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Jamake Highwater first gained fame as a leading advocate of American Indian culture, as his works exemplified the painful cultural gulf confronting American Indians in the twentieth century. In the mid-1980’s, however, Highwater’s life and works were called into question as his claim of American Indian ancestry was challenged by journalists, scholars, and some Indian activists and writers, such as Vine DeLoria, Jr.{$S[A]Marks, J.;Highwater, Jamake}

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Until that time, Highwater maintained that he was descended from American Indians on both sides of the family, while the details of his childhood remained sketchy. He said that he was born in Glacier County, Montana, on February 14, 1942, and that his mother, Amana Bonneville Highwater, was part French Canadian and part Blackfoot Indian. His early years were said to be spent on the Blackfoot Reservation in Montana and at the tribe’s summer encampments in Alberta, Canada. His father, Jamie, was an Eastern Cherokee born in the South who worked as a rodeo, circus, and carnival hand and as a stuntman. When he was eight years old, Highwater accompanied his father to Hollywood, where Jamie Highwater died in an accident. One account said Jamake was about six years old when the fatal accident occurred. About four years later, his mother placed him in an orphanage, from where he was adopted by Alexander and Marcia Marks, a white family living in Southern California’s San Fernando Valley. A different story said that he stayed at the orphanage until his mother remarried and that Alexander Marks was his stepfather.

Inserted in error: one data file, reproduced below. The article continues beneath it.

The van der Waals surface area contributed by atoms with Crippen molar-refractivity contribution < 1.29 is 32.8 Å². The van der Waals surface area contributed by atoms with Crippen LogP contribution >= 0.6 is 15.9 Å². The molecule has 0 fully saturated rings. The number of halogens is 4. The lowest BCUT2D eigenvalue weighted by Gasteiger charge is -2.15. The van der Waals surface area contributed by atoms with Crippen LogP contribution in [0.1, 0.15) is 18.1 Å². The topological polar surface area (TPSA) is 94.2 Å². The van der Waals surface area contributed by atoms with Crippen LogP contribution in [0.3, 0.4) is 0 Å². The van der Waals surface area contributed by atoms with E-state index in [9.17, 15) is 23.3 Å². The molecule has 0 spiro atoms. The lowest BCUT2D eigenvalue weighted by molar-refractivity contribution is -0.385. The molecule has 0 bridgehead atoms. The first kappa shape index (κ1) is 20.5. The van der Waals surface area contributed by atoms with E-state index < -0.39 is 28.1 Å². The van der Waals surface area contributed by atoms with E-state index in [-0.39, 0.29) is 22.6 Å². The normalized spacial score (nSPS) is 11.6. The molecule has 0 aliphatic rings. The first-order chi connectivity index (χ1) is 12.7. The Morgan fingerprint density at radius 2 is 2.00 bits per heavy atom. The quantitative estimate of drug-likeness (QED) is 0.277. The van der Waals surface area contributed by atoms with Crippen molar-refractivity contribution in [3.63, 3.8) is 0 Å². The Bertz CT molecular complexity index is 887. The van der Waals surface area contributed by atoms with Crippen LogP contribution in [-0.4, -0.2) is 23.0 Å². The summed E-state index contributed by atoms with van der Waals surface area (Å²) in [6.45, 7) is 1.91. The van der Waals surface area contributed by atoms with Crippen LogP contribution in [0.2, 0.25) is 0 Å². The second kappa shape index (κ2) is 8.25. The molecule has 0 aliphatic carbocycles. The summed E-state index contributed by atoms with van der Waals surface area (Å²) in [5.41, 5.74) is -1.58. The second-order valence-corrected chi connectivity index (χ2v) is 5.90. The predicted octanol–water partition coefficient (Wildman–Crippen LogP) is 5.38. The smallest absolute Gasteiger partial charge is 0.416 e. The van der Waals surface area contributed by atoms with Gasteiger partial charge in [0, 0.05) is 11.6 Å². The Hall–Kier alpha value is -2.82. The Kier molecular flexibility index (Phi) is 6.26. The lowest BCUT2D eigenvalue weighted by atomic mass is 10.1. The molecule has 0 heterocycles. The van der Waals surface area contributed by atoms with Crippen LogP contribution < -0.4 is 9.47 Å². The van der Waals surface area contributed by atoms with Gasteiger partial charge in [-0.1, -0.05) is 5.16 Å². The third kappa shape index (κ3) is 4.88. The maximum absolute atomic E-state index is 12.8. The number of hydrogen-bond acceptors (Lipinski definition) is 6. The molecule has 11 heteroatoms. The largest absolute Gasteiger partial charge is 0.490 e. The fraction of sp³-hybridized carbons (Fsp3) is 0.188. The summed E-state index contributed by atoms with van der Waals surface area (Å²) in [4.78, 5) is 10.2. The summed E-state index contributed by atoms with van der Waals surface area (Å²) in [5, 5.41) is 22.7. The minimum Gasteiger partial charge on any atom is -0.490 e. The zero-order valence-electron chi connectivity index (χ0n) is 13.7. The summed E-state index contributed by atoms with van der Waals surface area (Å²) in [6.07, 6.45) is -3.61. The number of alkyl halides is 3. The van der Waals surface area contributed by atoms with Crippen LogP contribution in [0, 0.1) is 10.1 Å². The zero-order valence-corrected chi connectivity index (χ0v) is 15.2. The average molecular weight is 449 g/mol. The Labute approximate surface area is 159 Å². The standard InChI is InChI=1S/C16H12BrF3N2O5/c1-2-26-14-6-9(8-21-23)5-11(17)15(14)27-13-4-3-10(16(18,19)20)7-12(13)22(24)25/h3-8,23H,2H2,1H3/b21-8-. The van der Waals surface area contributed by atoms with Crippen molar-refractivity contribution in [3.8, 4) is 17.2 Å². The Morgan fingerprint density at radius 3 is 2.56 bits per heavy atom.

When these versions of Highwater’s early life were questioned, Highwater eventually suggested that some of the details had been invented. He was probably born between 1930 and 1933, place and exact date unknown. He was given up for adoption by his mother when he was about five years old and lived most of his childhood in the San Fernando Valley. His adoptive parents were named Marks, and he was known as Jay or Jack Marks. In his youth, he became acquainted with a number of writers, including James Leo Herlihy and Anais Nïn, who encouraged his writing ambitions. He also attended good schools, which prepared him to earn degrees later in cultural anthropology, comparative literature, and music.

Highwater moved to San Francisco and formed a modern dance company. In 1967, he relocated to New York City. His first two books, published under the name J. Marks, Rock and Other Four Letter Words and Mick Jagger, were on rock music. As a senior editor for Fodor Travel Guides between 1971 and 1975, Highwater traveled extensively in Europe. His interest in American Indian issues and culture grew, inspired in part by the American Indian rights movement and by his travels to reservations. He said that in the mid-1970’s his adoptive mother and foster sister revealed that they thought he had at least some “Indian blood.” Around 1974, he changed his name to Jamake Highwater.

His first book on American Indians was Fodor’s Indian America. Embracing Indian culture helped him tap into new creative energy, and he produced an impressive series of nonfiction works to explain the ceremonies, dances, art, music, and literature of American Indian culture. Of these, perhaps the most important is The Primal Mind, which expounds the American Indian view of reality. The Primal Mind makes it clear that Highwater’s work was informed not only by a fervent sense of identity but also by a comparative cultural awareness. The work was made into a 1985 television documentary. He wrote Native Land as a companion volume to a television documentary of the same name. Highwater lived primarily in the Soho section of Manhattan during the 1970’s and 1980’s, and he founded the Native Land Foundation to promote world folk art.

Highwater’s early fiction is generally aimed at the level of young adults and above; his first...

(The entire section contains 1822 words.)

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